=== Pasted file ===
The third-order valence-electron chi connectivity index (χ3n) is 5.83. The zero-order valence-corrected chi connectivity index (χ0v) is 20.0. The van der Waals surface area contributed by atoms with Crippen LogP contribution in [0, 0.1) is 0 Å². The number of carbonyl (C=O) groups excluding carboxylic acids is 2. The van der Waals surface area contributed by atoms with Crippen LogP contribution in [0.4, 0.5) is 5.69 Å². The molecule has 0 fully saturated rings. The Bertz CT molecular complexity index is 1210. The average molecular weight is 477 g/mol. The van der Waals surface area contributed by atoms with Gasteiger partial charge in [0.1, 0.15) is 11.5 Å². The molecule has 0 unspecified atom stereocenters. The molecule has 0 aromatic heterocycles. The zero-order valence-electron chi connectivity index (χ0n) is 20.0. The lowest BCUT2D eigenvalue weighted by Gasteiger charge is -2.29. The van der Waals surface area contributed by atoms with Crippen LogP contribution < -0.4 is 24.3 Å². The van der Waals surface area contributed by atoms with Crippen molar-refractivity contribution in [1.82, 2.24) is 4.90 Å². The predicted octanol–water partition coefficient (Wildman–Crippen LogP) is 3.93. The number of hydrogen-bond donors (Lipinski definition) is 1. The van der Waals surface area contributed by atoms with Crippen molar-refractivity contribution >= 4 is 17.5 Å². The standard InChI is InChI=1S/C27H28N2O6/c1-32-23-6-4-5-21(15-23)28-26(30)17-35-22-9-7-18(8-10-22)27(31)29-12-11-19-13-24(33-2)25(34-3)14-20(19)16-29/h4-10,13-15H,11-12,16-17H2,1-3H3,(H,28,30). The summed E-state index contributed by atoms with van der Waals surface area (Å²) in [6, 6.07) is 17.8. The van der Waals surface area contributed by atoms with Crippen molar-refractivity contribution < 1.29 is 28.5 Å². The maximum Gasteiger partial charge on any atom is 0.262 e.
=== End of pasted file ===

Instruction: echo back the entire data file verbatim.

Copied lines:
The third-order valence-electron chi connectivity index (χ3n) is 5.83. The zero-order valence-corrected chi connectivity index (χ0v) is 20.0. The van der Waals surface area contributed by atoms with Crippen LogP contribution in [0, 0.1) is 0 Å². The number of carbonyl (C=O) groups excluding carboxylic acids is 2. The van der Waals surface area contributed by atoms with Crippen LogP contribution in [0.4, 0.5) is 5.69 Å². The molecule has 0 fully saturated rings. The Bertz CT molecular complexity index is 1210. The average molecular weight is 477 g/mol. The van der Waals surface area contributed by atoms with Gasteiger partial charge in [0.1, 0.15) is 11.5 Å². The molecule has 0 unspecified atom stereocenters. The molecule has 0 aromatic heterocycles. The zero-order valence-electron chi connectivity index (χ0n) is 20.0. The lowest BCUT2D eigenvalue weighted by Gasteiger charge is -2.29. The van der Waals surface area contributed by atoms with Crippen LogP contribution < -0.4 is 24.3 Å². The van der Waals surface area contributed by atoms with Crippen molar-refractivity contribution in [1.82, 2.24) is 4.90 Å². The predicted octanol–water partition coefficient (Wildman–Crippen LogP) is 3.93. The number of hydrogen-bond donors (Lipinski definition) is 1. The van der Waals surface area contributed by atoms with Crippen molar-refractivity contribution >= 4 is 17.5 Å². The standard InChI is InChI=1S/C27H28N2O6/c1-32-23-6-4-5-21(15-23)28-26(30)17-35-22-9-7-18(8-10-22)27(31)29-12-11-19-13-24(33-2)25(34-3)14-20(19)16-29/h4-10,13-15H,11-12,16-17H2,1-3H3,(H,28,30). The summed E-state index contributed by atoms with van der Waals surface area (Å²) in [6, 6.07) is 17.8. The van der Waals surface area contributed by atoms with Crippen molar-refractivity contribution < 1.29 is 28.5 Å². The maximum Gasteiger partial charge on any atom is 0.262 e.